Sauble rolls out welcome mat

New business owners want to encourage more family visitors and extending the tourist season beyond summer by Bill Henry, Sun Times Staff

The more things change, the more they stay the same.

Amy, Mike and baby Macy Robinson inside their new lemonade stand at Sauble Beach.
For Mike and Amy Robinson, who just purchased Sauble Beach's main commercial corner, their first improvements will bring back the amusement arcade where Amy spent much of her childhood. "I was born and raised here and I was always downtown at the arcade, so I think it's nice to bring it back," Amy said earlier this week. "It was definitely a favourite spot."

 The young couple — he's 27, she's 25 and they have a new daughter Macy, just three months old — have also built a new Thirsty Canuck stand, where they'll be serving fresh-squeezed lemonade starting this weekend.

Once know as the serious May 24 party town, the Robinsons are among new and young Sauble Beach business owners who want the encourage more family visits and extend the tourist season beyond summer.

That's the direction Sauble has to go, said Beth Taylor,

Sauble Beach
Beth Taylor is optimistic about the future of Sauble Beach 
 who runs Two Chicks restaurant with partner Susan Lavergne. They earned a Chamber of Commerce tourism award last year for the innovative new business.

Taylor and her husband John also operate two cottage rental businesses and recently bought Mama's restaurant, which they renovated and opened as a year-round eatery known now as MacBeth's.

I have a lot of belief in Sauble," Beth Taylor said this week. We're here for the long run. We're here forever. It's a good community. I believe in the growth and I've got tons of ideas about how to make the beach better."

That starts with businesses that will serve not just the tourists, but also the growing population of permanent beach residents, she said.

"We really believe that the community has grown enough that it needs a place like this to be open all year," she said at MacBeth's.

Starting a family at the same time as two new beach businesses, while also taking over as landlords for a dozen more, means just getting their feet wet this year, the Robinsons said.

Their bigger dreams for the corner and the community will have to wait, they said.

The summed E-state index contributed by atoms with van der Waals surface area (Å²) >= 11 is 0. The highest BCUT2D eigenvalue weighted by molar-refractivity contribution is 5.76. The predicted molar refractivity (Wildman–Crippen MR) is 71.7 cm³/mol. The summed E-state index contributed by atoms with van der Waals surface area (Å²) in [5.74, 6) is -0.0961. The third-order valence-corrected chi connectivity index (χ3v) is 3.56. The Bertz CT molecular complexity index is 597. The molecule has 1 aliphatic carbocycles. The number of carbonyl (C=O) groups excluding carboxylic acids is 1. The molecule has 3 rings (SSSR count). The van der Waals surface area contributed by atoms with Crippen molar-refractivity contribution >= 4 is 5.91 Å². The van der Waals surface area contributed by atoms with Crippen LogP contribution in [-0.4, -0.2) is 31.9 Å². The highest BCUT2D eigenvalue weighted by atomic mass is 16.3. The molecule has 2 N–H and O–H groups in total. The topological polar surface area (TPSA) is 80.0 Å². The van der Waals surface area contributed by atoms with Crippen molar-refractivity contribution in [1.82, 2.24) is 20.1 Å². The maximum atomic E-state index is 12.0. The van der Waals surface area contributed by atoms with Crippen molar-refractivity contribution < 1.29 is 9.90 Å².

"We're here for a long time. This year we've been running just to get things ready for this year," Mike said. "We're basically just putting the polish on it and we'll see where we go from here."

Some of the property the couple purchased from Mark Wunderlick March 1 has been in his family since virtually the day he was born May 22, 1961. His parents opened their beachfront restaurant that same weekend.

He helped as soon as he was able and by the summer when he turned nine, he said he was earning his first Sauble pay cheques repairing bicycles practically full-time for 50 cents.

The property he sold includes a home, one cottage and 16 lots, all but two occupied by tenants selling ice-cream, french fries, summer clothing and beach gear.

The Town of South Bruce Peninsula councillor said this week he already misses the beach business. He spent much of the pre-May 24 week helping the Robinsons get ready for the big weekend physically and mentally.

This "vigour" reminds him of his parents and the years growing up as part of a family beach business.

"It was a family commitment. It's not a nine to five, it's family and to see that happening all over again is just the way I feel it was supposed to go," Wunderlich said.

Mike, who was raised near Wiarton, has been working in retail and Amy has been an occasional teacher. He said they were looking for a business opportunity with a future when he saw the Sauble property listed.

"We wanted to do something for ourselves," he said. "I think Sauble has a real nice character to it and I think that's important to maintain, but I think there's room for improvement."

Amy remembers the youthful May 24 invasions while she was growing up, but sees much more potential for the community as a family destination with the return of the arcade and the eventual addition of more entertainment options.

"We have dreams," she said.

"I think May 24 is always going to be a party weekend, but I think in general Sauble has calmed down a lot. I don't want to make it a party town again. I don't think that's my focus. I like the idea of a family-oriented beach. I don't like just a party beach. I think Sauble is starting to take off in different directions. There's a lot of different owners, coming in and it's time for a change, to update a little bit and bring in some different businesses."